1902 Encyclopedia > Witness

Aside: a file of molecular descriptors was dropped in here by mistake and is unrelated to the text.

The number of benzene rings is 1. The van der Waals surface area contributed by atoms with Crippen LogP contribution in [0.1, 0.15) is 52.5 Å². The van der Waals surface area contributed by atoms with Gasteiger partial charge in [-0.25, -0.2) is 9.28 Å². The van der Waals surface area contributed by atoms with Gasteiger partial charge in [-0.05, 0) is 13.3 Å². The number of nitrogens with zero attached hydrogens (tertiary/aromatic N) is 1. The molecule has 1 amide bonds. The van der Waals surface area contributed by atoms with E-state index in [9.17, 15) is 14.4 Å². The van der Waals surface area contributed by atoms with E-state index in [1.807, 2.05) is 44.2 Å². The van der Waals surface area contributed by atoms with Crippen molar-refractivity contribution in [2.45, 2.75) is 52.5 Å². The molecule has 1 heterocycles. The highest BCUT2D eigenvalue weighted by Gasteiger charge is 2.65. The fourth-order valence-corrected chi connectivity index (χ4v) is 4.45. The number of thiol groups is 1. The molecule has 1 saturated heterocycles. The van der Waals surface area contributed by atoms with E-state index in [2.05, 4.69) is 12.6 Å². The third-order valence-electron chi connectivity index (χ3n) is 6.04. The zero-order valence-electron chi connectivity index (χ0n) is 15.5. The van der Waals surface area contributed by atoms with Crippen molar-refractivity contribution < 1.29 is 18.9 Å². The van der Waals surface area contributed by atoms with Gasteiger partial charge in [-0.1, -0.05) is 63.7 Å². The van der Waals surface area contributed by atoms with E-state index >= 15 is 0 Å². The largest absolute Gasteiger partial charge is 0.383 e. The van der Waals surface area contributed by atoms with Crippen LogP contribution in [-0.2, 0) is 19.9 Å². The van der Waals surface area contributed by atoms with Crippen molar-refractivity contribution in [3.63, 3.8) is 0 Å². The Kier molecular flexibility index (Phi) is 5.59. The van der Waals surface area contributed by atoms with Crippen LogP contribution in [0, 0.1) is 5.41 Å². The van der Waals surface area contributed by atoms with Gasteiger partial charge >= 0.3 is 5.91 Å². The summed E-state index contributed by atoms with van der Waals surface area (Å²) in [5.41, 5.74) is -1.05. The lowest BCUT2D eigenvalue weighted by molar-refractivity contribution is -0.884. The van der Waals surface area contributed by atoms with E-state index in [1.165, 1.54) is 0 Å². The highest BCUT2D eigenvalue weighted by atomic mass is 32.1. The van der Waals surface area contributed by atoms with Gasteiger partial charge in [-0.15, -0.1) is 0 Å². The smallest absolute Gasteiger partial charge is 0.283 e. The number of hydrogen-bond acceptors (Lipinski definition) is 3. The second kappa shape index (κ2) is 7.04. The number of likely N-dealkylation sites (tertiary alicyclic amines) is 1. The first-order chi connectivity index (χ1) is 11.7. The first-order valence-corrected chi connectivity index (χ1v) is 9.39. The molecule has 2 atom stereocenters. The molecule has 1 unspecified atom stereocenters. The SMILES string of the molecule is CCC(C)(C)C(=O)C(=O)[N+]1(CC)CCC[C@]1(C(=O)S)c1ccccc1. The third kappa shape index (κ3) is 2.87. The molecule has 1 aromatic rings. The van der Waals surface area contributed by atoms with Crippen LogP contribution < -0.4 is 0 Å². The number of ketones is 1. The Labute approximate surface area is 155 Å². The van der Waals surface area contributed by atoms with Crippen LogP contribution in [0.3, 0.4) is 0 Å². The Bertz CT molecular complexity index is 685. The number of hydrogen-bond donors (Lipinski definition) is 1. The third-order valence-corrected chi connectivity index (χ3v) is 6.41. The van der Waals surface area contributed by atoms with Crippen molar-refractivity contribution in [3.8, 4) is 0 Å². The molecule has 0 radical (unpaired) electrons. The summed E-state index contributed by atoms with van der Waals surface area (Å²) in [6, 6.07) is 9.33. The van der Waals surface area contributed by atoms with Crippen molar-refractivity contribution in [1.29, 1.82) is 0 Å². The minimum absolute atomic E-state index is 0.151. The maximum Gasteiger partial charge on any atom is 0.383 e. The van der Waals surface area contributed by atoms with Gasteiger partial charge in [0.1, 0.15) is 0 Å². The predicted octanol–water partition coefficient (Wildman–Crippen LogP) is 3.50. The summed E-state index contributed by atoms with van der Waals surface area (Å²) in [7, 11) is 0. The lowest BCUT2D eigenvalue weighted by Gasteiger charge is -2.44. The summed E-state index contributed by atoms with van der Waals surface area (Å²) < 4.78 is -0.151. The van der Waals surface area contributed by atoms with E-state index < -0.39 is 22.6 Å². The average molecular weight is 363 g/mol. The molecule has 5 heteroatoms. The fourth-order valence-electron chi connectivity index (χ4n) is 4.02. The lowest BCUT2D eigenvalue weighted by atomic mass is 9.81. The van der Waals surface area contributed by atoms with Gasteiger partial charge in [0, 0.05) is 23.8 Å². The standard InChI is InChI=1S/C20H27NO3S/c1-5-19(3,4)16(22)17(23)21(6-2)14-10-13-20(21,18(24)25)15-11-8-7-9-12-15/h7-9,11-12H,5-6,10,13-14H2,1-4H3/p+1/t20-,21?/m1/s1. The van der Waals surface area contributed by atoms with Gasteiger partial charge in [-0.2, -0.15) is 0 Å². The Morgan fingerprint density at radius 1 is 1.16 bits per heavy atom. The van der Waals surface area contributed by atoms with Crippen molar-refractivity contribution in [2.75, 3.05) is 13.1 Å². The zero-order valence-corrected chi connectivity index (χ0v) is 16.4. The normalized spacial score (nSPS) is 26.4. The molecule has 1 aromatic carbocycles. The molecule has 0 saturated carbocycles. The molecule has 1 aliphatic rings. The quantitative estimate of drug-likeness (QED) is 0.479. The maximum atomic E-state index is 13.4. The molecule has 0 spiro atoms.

Witness